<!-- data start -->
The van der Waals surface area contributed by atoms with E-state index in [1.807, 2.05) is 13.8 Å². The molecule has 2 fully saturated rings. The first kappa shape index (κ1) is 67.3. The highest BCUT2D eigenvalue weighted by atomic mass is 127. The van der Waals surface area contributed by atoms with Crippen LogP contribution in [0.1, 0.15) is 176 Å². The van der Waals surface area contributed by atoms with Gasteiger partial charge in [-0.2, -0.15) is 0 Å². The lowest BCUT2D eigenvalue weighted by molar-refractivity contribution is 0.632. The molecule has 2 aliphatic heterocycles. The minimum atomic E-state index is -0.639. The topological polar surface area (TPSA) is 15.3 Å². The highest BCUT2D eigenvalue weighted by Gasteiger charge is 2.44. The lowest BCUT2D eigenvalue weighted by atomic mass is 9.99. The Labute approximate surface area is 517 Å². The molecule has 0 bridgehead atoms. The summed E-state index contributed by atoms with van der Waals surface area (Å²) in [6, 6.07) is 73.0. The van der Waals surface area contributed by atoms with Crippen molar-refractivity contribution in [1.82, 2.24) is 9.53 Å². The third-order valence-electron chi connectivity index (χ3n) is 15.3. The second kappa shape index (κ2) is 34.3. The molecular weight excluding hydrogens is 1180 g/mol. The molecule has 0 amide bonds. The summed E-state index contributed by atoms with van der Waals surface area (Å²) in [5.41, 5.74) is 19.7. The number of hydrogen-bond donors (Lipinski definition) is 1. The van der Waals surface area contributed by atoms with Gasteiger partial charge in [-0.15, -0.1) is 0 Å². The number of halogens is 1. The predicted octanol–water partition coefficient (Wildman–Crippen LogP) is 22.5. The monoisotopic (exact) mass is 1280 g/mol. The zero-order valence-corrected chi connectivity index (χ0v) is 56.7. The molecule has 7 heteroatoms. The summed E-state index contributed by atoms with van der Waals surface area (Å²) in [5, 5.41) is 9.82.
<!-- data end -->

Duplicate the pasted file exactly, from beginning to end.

The van der Waals surface area contributed by atoms with E-state index in [1.807, 2.05) is 13.8 Å². The molecule has 2 fully saturated rings. The first kappa shape index (κ1) is 67.3. The highest BCUT2D eigenvalue weighted by atomic mass is 127. The van der Waals surface area contributed by atoms with Crippen LogP contribution in [0.1, 0.15) is 176 Å². The van der Waals surface area contributed by atoms with Gasteiger partial charge in [-0.2, -0.15) is 0 Å². The lowest BCUT2D eigenvalue weighted by molar-refractivity contribution is 0.632. The molecule has 2 aliphatic heterocycles. The minimum atomic E-state index is -0.639. The topological polar surface area (TPSA) is 15.3 Å². The highest BCUT2D eigenvalue weighted by Gasteiger charge is 2.44. The lowest BCUT2D eigenvalue weighted by atomic mass is 9.99. The Labute approximate surface area is 517 Å². The molecule has 0 bridgehead atoms. The summed E-state index contributed by atoms with van der Waals surface area (Å²) in [6, 6.07) is 73.0. The van der Waals surface area contributed by atoms with Crippen molar-refractivity contribution in [1.82, 2.24) is 9.53 Å². The third-order valence-electron chi connectivity index (χ3n) is 15.3. The second kappa shape index (κ2) is 34.3. The molecular weight excluding hydrogens is 1180 g/mol. The molecule has 0 amide bonds. The summed E-state index contributed by atoms with van der Waals surface area (Å²) in [5.41, 5.74) is 19.7. The number of hydrogen-bond donors (Lipinski definition) is 1. The van der Waals surface area contributed by atoms with Gasteiger partial charge in [-0.15, -0.1) is 0 Å². The number of halogens is 1. The predicted octanol–water partition coefficient (Wildman–Crippen LogP) is 22.5. The monoisotopic (exact) mass is 1280 g/mol. The zero-order valence-corrected chi connectivity index (χ0v) is 56.7. The molecule has 7 heteroatoms. The summed E-state index contributed by atoms with van der Waals surface area (Å²) in [5, 5.41) is 9.82.